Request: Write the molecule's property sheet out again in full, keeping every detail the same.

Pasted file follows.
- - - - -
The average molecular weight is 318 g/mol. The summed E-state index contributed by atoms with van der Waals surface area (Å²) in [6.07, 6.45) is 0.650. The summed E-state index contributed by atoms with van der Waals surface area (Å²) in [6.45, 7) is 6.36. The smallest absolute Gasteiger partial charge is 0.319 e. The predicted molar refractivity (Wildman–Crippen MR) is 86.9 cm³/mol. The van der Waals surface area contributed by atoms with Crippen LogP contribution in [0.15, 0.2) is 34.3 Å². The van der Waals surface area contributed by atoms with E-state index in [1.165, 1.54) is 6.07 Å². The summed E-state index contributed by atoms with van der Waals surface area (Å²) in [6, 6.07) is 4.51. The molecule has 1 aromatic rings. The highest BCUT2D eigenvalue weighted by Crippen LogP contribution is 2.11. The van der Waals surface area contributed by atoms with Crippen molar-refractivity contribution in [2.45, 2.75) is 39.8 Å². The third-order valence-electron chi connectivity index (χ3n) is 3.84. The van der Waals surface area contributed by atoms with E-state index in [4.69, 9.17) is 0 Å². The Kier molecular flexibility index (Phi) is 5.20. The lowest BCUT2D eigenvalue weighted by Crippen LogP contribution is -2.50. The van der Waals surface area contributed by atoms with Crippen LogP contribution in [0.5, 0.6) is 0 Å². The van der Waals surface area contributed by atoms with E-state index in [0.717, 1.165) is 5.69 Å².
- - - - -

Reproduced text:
The average molecular weight is 318 g/mol. The summed E-state index contributed by atoms with van der Waals surface area (Å²) in [6.07, 6.45) is 0.650. The summed E-state index contributed by atoms with van der Waals surface area (Å²) in [6.45, 7) is 6.36. The smallest absolute Gasteiger partial charge is 0.319 e. The predicted molar refractivity (Wildman–Crippen MR) is 86.9 cm³/mol. The van der Waals surface area contributed by atoms with Crippen LogP contribution in [0.15, 0.2) is 34.3 Å². The van der Waals surface area contributed by atoms with E-state index in [1.165, 1.54) is 6.07 Å². The summed E-state index contributed by atoms with van der Waals surface area (Å²) in [6, 6.07) is 4.51. The molecule has 1 aromatic rings. The highest BCUT2D eigenvalue weighted by Crippen LogP contribution is 2.11. The van der Waals surface area contributed by atoms with Crippen molar-refractivity contribution in [2.45, 2.75) is 39.8 Å². The third-order valence-electron chi connectivity index (χ3n) is 3.84. The van der Waals surface area contributed by atoms with E-state index in [4.69, 9.17) is 0 Å². The Kier molecular flexibility index (Phi) is 5.20. The lowest BCUT2D eigenvalue weighted by Crippen LogP contribution is -2.50. The van der Waals surface area contributed by atoms with Crippen LogP contribution in [0.5, 0.6) is 0 Å². The van der Waals surface area contributed by atoms with E-state index in [0.717, 1.165) is 5.69 Å².